• 8. • Many gay and bisexual buyers report living with high levels of physical pain • For some, this pain provides an entry point into purchasing sexual services through massage that turns sexual • For those, particularly those older adults, living with physical disabilities purchasing sex is often the only way they can experience touch • For others the sex industry serves as a sphere of exploration and expression of sexuality and sexual identity • Some younger buyers use paid encounters to explore what sexuality is all about – both as buyers and sellers of services • Older men who find their sexual capital declining find emotional and psychological comfort in their ability to pay for sexual companionship • Sexual safety appears to be an issue for buyers whose lifestyle involves excessive use of drugs or alcohol Key Findings: Physical and Sexual Health
  • 9. • Many gay and bisexual buyers do not know the laws relating to prostitution • Less likely to associate their behaviour with “prostitution” • Unlikely to be arrested in “stings” • Many do not trust the criminal justice system and do not place much faith in government regulation of the sex industry • This appears to be tied to life course stage, with early adults expressing more ambivalence than late adults and those in old age • For some this lack of trust is connected to experiences of rejection or abuse as well as resiliency experienced during youth and young adulthood Key Findings: Relationship to safety, security and the law
  • 10. • Studying gay and bisexual men only in relation to sexual health serves to hide potentially more important aspects of the experiences of individuals as well as those shared among „communities‟ of individuals • It is problematic to talk about sex buyers (regardless of gender or sexual orientation) as though they represent a homogeneous group or class. • Laws, policies, educational and outreach endeavours designed from the vantage point of the majority have a real potential to negatively affect minority/ies • Yet, it is important not to study gay and bisexual sex buyers as separate from heterosexual • • This perpetuates gap and allows for generation of stereotypes It also could result in gay and bisexual communities having to fight battles that would be unnecessary if the separation didn't exist Key insights from studies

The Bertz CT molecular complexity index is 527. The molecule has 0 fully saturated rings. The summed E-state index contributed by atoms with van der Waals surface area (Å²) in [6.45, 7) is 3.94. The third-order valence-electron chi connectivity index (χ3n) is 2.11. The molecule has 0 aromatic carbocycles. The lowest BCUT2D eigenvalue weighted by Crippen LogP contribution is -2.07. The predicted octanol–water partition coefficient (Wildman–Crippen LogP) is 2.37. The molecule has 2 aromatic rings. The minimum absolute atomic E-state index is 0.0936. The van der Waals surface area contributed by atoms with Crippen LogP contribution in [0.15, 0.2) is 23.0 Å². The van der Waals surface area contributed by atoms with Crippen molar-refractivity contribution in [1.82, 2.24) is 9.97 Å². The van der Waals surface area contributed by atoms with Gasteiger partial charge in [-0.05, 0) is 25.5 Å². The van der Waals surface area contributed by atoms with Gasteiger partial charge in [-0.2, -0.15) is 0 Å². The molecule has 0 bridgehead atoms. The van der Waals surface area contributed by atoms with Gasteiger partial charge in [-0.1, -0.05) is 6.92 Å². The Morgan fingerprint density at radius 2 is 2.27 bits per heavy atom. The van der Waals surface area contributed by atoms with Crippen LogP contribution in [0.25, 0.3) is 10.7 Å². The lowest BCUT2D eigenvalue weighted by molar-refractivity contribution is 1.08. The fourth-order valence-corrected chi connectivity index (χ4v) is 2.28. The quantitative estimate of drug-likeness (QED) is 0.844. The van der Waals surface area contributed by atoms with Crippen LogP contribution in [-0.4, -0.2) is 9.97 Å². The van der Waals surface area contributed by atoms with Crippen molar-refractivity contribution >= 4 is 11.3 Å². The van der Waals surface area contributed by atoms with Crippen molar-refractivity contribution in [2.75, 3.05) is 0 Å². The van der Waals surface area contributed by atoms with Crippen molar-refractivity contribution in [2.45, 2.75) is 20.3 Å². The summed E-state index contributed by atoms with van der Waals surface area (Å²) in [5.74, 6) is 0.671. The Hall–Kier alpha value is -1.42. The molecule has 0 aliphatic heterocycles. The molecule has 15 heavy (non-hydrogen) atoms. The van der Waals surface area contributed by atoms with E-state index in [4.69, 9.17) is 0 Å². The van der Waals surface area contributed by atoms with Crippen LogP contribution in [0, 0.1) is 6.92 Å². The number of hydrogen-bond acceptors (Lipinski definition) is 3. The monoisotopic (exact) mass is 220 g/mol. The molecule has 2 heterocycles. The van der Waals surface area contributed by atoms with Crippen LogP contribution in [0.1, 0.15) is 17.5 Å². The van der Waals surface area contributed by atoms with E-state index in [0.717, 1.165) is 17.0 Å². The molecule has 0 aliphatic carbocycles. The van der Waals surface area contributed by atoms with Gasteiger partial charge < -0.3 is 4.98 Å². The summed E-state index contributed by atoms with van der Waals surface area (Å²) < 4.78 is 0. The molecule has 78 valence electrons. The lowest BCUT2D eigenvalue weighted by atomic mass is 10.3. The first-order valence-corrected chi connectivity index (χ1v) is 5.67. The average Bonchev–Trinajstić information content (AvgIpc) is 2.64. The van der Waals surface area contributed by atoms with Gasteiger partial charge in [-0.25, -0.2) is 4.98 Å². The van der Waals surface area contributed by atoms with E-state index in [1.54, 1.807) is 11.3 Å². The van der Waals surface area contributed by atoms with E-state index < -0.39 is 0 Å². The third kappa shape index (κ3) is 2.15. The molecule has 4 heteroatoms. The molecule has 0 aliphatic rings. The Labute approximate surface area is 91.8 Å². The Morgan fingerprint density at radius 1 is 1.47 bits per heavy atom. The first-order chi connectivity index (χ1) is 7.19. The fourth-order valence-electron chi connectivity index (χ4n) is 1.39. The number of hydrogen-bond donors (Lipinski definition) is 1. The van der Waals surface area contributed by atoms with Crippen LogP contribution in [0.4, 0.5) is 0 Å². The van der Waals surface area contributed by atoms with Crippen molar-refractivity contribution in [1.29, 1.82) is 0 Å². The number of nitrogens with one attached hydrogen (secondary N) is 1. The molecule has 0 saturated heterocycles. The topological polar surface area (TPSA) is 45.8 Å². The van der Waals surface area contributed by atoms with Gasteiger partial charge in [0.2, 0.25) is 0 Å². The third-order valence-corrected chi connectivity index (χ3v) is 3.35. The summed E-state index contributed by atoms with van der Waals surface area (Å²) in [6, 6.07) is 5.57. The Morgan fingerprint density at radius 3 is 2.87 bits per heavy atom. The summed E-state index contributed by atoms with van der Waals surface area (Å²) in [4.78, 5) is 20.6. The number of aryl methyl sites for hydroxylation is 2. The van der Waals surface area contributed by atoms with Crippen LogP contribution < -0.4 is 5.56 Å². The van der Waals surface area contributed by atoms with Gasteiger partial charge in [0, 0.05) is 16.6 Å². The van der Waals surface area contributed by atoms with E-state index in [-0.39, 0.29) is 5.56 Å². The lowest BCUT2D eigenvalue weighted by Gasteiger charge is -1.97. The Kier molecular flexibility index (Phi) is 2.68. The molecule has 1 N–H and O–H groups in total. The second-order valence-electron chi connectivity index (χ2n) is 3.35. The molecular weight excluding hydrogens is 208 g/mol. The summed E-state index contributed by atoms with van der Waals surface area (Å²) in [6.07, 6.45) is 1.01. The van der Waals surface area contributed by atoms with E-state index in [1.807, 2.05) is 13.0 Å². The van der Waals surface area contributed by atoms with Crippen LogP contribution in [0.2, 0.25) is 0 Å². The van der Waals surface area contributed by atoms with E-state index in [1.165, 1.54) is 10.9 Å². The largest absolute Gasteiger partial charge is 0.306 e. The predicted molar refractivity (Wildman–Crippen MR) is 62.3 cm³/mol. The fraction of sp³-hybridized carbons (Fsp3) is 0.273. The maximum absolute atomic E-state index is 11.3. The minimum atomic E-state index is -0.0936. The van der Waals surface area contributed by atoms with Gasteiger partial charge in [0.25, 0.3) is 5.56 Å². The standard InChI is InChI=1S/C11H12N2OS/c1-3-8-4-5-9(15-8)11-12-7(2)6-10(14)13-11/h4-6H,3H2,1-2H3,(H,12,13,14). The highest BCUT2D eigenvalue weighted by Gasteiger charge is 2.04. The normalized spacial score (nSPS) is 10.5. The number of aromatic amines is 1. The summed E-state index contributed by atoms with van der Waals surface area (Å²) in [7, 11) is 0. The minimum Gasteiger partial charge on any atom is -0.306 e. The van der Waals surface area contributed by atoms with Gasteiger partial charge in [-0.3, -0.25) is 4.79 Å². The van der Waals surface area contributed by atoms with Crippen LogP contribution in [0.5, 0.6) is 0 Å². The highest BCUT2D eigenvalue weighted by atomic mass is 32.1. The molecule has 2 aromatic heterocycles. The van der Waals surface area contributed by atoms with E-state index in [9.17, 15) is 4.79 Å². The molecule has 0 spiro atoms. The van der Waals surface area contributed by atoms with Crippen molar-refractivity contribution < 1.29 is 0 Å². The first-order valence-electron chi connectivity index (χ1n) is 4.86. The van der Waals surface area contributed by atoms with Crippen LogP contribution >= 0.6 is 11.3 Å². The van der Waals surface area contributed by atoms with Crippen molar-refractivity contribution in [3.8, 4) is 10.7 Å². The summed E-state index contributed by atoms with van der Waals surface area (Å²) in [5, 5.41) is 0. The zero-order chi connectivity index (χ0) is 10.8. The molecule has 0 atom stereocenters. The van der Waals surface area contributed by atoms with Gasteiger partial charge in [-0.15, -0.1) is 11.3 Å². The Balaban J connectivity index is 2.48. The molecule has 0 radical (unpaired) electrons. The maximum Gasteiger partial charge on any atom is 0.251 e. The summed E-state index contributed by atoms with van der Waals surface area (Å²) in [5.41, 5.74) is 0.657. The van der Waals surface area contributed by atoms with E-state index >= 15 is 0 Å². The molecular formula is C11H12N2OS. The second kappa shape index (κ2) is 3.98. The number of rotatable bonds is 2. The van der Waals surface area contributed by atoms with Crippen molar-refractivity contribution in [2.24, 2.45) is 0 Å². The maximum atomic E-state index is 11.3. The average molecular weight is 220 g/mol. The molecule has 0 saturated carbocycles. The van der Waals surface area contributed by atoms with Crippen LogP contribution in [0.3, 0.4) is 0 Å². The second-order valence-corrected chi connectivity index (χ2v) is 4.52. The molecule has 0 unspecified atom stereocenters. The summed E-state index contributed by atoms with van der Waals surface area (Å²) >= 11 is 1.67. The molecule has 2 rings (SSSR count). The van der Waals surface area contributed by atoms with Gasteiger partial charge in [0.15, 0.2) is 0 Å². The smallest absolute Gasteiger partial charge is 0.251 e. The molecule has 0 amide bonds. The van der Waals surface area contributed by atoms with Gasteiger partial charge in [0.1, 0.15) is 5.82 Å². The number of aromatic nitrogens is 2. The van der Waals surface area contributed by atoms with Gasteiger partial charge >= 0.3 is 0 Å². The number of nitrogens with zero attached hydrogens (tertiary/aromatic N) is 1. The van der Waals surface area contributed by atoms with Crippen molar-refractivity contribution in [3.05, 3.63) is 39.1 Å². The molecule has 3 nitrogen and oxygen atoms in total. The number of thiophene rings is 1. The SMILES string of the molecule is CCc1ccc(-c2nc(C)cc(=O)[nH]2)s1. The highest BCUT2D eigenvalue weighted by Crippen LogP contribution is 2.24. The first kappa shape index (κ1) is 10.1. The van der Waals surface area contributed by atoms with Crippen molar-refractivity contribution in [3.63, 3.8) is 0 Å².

• 11. • Much more work needs to be done to investigate the role that transitioning to later stages in the life course plays in terms of sexual desire and desirability among gay and bisexual men • We need to develop a much more complete understanding of the degree to which some gay and bisexual men transition from selling to purchasing sexual services over their life course • We need to better understanding the relationships that some gay and bisexual men have to authority figures and to better understand how this impacts their involvement with the sex industry • Much more needs to be done to include gay and bisexual buyers and sellers in current discussions relating to the development of policy and law • We need to build bridges among and between social and health researchers working “in” and “out” of community to encourage inclusion • As researchers we need to figure out better ways to reach out to gay and bisexual people involved in the sex industry so their voices and experiences can be included Points for Discussion